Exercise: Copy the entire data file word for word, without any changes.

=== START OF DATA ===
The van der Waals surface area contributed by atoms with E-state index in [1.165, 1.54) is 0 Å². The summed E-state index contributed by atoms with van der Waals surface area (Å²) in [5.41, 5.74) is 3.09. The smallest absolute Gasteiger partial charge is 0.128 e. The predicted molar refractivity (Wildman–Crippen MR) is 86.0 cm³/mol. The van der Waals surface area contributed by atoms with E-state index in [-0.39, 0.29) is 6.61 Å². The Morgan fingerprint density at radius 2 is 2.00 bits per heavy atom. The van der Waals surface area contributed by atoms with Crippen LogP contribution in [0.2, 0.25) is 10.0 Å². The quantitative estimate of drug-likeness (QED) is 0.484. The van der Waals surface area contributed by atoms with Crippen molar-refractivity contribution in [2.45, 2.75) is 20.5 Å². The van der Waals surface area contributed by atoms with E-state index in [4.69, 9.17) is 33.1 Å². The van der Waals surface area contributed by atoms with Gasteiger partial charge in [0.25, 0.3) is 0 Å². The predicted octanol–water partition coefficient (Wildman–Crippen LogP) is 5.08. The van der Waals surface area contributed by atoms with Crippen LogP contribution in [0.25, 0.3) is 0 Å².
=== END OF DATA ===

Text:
The van der Waals surface area contributed by atoms with E-state index in [1.165, 1.54) is 0 Å². The summed E-state index contributed by atoms with van der Waals surface area (Å²) in [5.41, 5.74) is 3.09. The smallest absolute Gasteiger partial charge is 0.128 e. The predicted molar refractivity (Wildman–Crippen MR) is 86.0 cm³/mol. The van der Waals surface area contributed by atoms with E-state index in [-0.39, 0.29) is 6.61 Å². The Morgan fingerprint density at radius 2 is 2.00 bits per heavy atom. The van der Waals surface area contributed by atoms with Crippen LogP contribution in [0.2, 0.25) is 10.0 Å². The quantitative estimate of drug-likeness (QED) is 0.484. The van der Waals surface area contributed by atoms with Crippen molar-refractivity contribution in [2.45, 2.75) is 20.5 Å². The van der Waals surface area contributed by atoms with E-state index in [4.69, 9.17) is 33.1 Å². The van der Waals surface area contributed by atoms with Gasteiger partial charge in [0.25, 0.3) is 0 Å². The predicted octanol–water partition coefficient (Wildman–Crippen LogP) is 5.08. The van der Waals surface area contributed by atoms with Crippen LogP contribution in [0.25, 0.3) is 0 Å².